Maria Montessori once said: “Play is the work of the children”. Play and learning go hand in hand and they cannot be detached from each other. From the viewpoint of a child, play is a lab, where toys are tools. As kids play, they learn to develop new skills, solve problems and grasp the world around them. Whether children work on developing creative skills or establishing social relations, they deal with activities with a playful and tireless spirit.
According to the Montessori preschool education philosophy, kids don’t need to be taught. Rather they need appropriate spaces, where they can follow their innate capacity for learning. However, there can be situations, when children may need intervention of teachers or parents to set an example of a certain activity. Generally, play in Montessori programs for children is a self-directed learning process.
Peculiarities of Montessori play-based learning
Children engage in play-based learning and reinforce their knowledge across a range of subject areas. During cooking classes, they unleash their cooking potential by creating recipes, drawing menus and experimenting with ingredients. Kids perform real practical activities and gain rich learning experience, which builds their self-esteem and confidence and leads to their success.
• Play is self-chosen
According to the Montessori preschool education philosophy, play is a self-chosen and self-developing process. In the Montessori classroom, children are free to choose what they want to do and what to engage with, from individual work to group activities with peers. There are neither time limits, no teacher instructions telling them what to do. Freedom to play at Montessori implies freedom to leave. Thus, when a teacher suggests a new activity, a child can politely back out of joining it and get involved in something else.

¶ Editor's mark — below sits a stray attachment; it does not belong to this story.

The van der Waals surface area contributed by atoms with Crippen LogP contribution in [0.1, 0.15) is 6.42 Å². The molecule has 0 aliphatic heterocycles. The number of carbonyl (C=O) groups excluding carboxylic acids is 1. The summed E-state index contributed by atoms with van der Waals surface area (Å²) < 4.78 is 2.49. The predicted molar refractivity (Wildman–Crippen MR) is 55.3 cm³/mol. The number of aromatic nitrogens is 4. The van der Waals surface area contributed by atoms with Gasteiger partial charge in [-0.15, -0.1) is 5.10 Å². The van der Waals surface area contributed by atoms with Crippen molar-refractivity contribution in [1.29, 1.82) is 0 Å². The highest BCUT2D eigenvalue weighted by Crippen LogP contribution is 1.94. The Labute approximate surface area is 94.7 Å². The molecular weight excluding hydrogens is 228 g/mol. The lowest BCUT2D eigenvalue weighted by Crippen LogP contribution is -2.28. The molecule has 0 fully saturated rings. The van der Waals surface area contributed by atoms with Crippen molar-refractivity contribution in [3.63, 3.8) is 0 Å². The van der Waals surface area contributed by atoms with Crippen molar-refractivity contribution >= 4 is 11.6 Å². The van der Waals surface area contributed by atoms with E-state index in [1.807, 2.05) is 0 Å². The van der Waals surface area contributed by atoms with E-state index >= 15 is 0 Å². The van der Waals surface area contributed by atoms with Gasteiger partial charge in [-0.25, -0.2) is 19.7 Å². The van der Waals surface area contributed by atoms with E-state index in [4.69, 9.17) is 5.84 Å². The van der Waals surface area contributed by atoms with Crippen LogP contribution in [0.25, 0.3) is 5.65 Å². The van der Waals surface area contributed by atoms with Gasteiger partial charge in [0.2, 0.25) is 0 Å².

• Process is more meaningful than results
Play has goals, but children usually comprehend them as a part of the game. When doing a puzzle, we are mostly directed towards finishing it. For Montessori children, the primary goal is not just a result itself, but also the process they are involved to achieve it. That is why there is a great number of play-based programs for kids in the Montessori approach that include work with sensorial objects, such as building blocks or fitting materials in the right spots. Such activities expect children to repeat several actions, which challenge them to cope with more complicated tasks.
• Play is imaginative, yet real
Traditionally, pretend play and distinction between real and unreal are usually a part of the learning process. Children prepare meals to dolls, pretend eating cakes from sand or dress up as princesses or knights who set off on a journey to fantasy countries. In the Montessori classroom, there are no pretend things and tools – kids deal with real objects and carry out real actions. In such a way, they can make better sense of the real world, which drives them to grow into strong, but still needy and dependent individuals.
However, it doesn’t mean that Montessori children lack in imaginative play. Children engage in an array of activities that foster their creativity and imaginative thinking. Imagination is at the forefront of kids’ experience, when they travel to far away countries, get acquainted with dinosaurs or maybe climb up snowy mountains.
Through play, children develop essential motor skills, develop cognitive concepts, enhance memory skills, enrich language and learn to interact and negotiate with people. The role of play shouldn’t be either underestimated, or separated from the learning process. As kids play in a stimulating, supportive environment, they move on to higher levels of thought and make their way through the world.